Israel and the United Arab Emirates announced on Thursday that they will normalise diplomatic ties and forge a broad new relationship.

Under the accord, which US President Donald Trump helped broker, Israel agreed to suspend its planned annexation of areas of the occupied West Bank.

Israel had signed peace agreements with Egypt in 1979 and Jordan in 1994.

But the UAE, along with most other Arab nations, did not recognise Israel and had no formal diplomatic or economic relations with it until now.

It becomes the first Gulf Arab country to reach such a deal with the Jewish state.

Officials from the three countries called the accord "historic" and a breakthrough toward peace.

But Palestinian leaders, apparently taken by surprise, denounced it a "stab in the back" to their cause.

A joint statement said Trump, Israeli Prime Minister Benjamin Netanyahu and Abu Dhabi's Crown Prince Sheikh Mohammed bin Zayed had "agreed to the full normalisation of relations between Israel and the United Arab Emirates".

"As a result of this diplomatic breakthrough and at the request of President Trump with the support of the United Arab Emirates, Israel will suspend declaring sovereignty" over areas of the West Bank as envisioned in a US plan announced by Trump in January, it said.

Delegations from Israel and the United Arab Emirates will meet in the coming weeks to sign agreements regarding investment, tourism, direct flights, security, telecommunications and other issues, the joint statement said.

The agreement, to be known as the Abraham Accords, also gives Trump a foreign policy accomplishment as he seeks re-election on November 3. Speaking in the White House Oval Office, Trump said similar deals are being discussed with other countries in the region.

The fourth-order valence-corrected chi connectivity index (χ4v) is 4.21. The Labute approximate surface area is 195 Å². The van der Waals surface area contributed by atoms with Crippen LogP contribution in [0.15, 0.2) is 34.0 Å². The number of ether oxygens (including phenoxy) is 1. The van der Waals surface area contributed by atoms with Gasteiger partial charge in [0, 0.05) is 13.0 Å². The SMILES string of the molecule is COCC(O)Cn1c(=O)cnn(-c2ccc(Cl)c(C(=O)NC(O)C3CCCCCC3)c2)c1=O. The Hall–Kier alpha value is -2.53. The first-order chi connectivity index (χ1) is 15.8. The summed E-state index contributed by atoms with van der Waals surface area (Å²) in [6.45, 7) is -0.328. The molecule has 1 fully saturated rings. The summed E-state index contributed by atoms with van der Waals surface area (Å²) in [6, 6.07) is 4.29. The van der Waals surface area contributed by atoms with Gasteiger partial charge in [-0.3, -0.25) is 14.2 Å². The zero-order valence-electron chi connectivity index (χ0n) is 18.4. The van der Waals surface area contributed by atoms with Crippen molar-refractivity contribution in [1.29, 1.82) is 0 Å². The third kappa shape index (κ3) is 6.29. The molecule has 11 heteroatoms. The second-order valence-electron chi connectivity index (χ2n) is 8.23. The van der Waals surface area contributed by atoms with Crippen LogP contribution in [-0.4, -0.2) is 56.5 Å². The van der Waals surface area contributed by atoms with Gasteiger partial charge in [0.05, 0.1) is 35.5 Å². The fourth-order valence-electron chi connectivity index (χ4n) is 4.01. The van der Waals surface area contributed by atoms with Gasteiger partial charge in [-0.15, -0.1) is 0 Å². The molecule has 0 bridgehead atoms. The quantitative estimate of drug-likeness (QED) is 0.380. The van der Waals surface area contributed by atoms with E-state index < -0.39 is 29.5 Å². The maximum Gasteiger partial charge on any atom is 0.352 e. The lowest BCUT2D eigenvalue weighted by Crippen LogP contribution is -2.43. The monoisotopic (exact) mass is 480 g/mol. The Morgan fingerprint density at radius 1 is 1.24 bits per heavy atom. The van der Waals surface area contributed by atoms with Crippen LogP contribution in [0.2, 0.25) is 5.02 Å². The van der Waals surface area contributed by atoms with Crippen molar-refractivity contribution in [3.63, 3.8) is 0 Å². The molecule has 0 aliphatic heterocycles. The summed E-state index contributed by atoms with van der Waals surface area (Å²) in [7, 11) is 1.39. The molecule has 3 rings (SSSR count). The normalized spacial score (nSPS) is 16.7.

The UAE said it would remain a strong supporter of the Palestinian people, who hope to create an independent state in the occupied West Bank, Gaza and East Jerusalem, and that the agreement maintained the viability of a two-state solution to the longstanding Israel-Palestinian conflict.

In a televised address, Netanyahu said the deal would lead to "full and formal peace" with the UAE and voiced hope that other countries in the region would follow its example.

Palestinian President Mahmoud Abbas was holding meetings with aides.

Asked if the Palestinian leadership had been aware the deal was coming, Hanan Ashrawi, a veteran Palestinian negotiator, said: "No"

In Gaza, Fawzi Barhoum, a spokesman for the armed Islamist group Hamas, told Reuters, "Normalisation is a stab in the back of the Palestinian cause and it serves only the Israeli occupation."

The UAE's Sheikh Mohamed said the agreement would stop further Israeli annexation of Palestinian territories, for which Israel had been awaiting a green light from Washington.

Senior UAE official Anwar Gargash said the deal had helped defuse what he called a ticking time-bomb.

He urged the Israelis and Palestinians to return to the negotiating table.

The agreement will not secure peace in the region, a special adviser on international affairs to the speaker of Iran's parliament wrote on Twitter.

A signing ceremony is due to be held at the White House in the coming weeks.

United Nations Secretary-General Antonio Guterres welcomed "any initiative that can promote peace and security in the Middle East region," a UN spokesman said.

Palestinians reject deal, call Arab League meet

The Palestinian Authority on Thursday voiced its "strong rejection and condemnation" of an Israeli-Emirati deal to normalise ties, and called for an emergency meeting of the Arab League.

In a statement, Palestinian president Mahmud Abbas called the deal an "aggression" against the Palestinian people and a "betrayal" of their cause, including their claim to Jerusalem as a capital of their future state.

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